- payphone use and revenues are declining sharply as mobile phone ownership rises;
- total payphones have declined 12 per cent over the past five years;
- there are new entrants (such as TriTel) and a competitive market in some areas; and
- greater access to telecommunications services is provided through products such as Telstra's InContact fixed phone and Communic8 Pre-paid Home services.
Although there are indications that fewer people are using payphones and that the relative importance of payphones to other telecommunications services is diminishing, payphones continue to play an important role in Australia for some segments of the community.
In conducting this review, the ACA examined and made recommendations in relation to:
The role of payphones
- The various services provided by payphones, including convenience of telephone access in public places; access to emergency services; and provision of basic telecommunications access to those otherwise lacking it.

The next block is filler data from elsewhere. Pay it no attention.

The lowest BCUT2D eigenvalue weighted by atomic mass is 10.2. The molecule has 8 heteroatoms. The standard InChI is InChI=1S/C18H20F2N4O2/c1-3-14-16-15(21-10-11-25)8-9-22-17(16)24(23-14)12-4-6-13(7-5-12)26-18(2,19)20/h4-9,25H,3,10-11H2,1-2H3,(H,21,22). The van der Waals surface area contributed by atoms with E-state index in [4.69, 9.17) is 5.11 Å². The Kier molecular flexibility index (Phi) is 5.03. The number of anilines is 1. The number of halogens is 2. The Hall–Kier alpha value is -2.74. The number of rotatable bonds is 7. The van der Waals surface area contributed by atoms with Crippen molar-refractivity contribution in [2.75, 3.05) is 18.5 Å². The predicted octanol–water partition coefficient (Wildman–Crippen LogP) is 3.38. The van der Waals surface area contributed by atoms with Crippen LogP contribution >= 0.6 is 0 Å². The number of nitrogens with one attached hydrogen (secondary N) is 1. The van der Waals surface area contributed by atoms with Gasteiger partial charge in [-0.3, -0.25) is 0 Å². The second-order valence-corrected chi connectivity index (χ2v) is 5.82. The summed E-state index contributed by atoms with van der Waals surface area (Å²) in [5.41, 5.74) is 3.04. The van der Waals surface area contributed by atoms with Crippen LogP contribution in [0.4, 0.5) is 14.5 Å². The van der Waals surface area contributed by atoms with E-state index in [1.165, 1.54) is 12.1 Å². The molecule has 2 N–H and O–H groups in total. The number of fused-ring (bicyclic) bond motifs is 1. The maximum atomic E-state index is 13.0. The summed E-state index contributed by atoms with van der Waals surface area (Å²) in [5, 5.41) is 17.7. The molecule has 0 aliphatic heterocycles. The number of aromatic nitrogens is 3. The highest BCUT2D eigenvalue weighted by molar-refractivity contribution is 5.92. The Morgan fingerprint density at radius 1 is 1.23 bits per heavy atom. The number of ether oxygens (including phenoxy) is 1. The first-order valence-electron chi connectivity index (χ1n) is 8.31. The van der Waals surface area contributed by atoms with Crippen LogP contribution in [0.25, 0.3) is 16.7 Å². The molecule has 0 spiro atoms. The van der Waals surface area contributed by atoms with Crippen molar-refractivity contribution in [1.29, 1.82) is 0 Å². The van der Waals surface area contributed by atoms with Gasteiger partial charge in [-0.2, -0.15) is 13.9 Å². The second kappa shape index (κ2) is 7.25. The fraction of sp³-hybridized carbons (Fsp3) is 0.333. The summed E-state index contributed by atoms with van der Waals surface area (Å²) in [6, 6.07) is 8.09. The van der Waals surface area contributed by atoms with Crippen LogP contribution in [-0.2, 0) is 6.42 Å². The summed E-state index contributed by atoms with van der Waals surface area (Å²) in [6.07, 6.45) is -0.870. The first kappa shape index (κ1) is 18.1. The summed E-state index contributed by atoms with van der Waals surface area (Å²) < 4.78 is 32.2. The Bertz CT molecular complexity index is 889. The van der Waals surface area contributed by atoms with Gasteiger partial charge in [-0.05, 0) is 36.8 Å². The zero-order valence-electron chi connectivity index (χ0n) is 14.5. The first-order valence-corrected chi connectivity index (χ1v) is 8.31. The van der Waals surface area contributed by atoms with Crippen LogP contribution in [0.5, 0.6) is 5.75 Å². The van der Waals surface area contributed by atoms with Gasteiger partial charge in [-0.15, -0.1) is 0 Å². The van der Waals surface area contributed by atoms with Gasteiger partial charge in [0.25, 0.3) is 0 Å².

- The role of payphones today and in future, including for specific user-groups such as low-income groups, remote Indigenous communities, people with disabilities, users without mobile phones and users in areas without terrestrial mobile phone coverage.
The current and likely future structure of the market for services provided by payphones:
- Number of payphones and suppliers in the market.
- Geographical distribution of payphones.
- Revenue and cost structures of payphone provision.
- Functionality of payphones supplied.
- Current and likely future market for substitutes and complements.
- Current state of competition in the payphone market.
- Level and distribution of demand.
- Likely changes in payphone demand over time given greater access to substitutes, changing technologies and new services.
The role of the competitive market in payphone provision:
- Impact of regulation on competition, including:
- Effect of price caps on calls from public payphones;
- Interaction of the Universal Service Obligation (USO) and the competitive market; and